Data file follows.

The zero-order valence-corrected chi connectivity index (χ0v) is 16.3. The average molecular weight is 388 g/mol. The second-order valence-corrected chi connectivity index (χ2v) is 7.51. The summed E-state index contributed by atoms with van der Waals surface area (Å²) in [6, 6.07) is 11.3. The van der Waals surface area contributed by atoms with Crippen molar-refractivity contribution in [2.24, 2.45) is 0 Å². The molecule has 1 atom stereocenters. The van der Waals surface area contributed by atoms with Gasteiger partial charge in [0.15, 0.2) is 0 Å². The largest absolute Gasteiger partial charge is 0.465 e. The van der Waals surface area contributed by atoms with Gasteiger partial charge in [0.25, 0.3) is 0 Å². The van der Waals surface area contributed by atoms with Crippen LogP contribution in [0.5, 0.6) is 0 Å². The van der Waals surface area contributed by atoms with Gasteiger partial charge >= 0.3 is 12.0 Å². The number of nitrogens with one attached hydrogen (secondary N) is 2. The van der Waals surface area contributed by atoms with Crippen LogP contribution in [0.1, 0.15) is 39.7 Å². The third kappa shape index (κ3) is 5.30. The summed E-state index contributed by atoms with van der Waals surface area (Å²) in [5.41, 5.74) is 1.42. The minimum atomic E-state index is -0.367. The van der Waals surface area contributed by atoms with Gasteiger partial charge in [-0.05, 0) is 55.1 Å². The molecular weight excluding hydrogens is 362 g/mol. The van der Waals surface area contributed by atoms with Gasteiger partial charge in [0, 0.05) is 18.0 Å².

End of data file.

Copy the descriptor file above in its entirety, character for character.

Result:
The zero-order valence-corrected chi connectivity index (χ0v) is 16.3. The average molecular weight is 388 g/mol. The second-order valence-corrected chi connectivity index (χ2v) is 7.51. The summed E-state index contributed by atoms with van der Waals surface area (Å²) in [6, 6.07) is 11.3. The van der Waals surface area contributed by atoms with Crippen molar-refractivity contribution in [2.24, 2.45) is 0 Å². The molecule has 1 atom stereocenters. The van der Waals surface area contributed by atoms with Gasteiger partial charge in [0.15, 0.2) is 0 Å². The largest absolute Gasteiger partial charge is 0.465 e. The van der Waals surface area contributed by atoms with Gasteiger partial charge in [0.25, 0.3) is 0 Å². The van der Waals surface area contributed by atoms with Crippen LogP contribution in [0.5, 0.6) is 0 Å². The van der Waals surface area contributed by atoms with Gasteiger partial charge >= 0.3 is 12.0 Å². The number of nitrogens with one attached hydrogen (secondary N) is 2. The van der Waals surface area contributed by atoms with Crippen LogP contribution in [0.1, 0.15) is 39.7 Å². The third kappa shape index (κ3) is 5.30. The summed E-state index contributed by atoms with van der Waals surface area (Å²) in [5.41, 5.74) is 1.42. The minimum atomic E-state index is -0.367. The van der Waals surface area contributed by atoms with Gasteiger partial charge in [-0.05, 0) is 55.1 Å². The molecular weight excluding hydrogens is 362 g/mol. The van der Waals surface area contributed by atoms with Gasteiger partial charge in [0, 0.05) is 18.0 Å².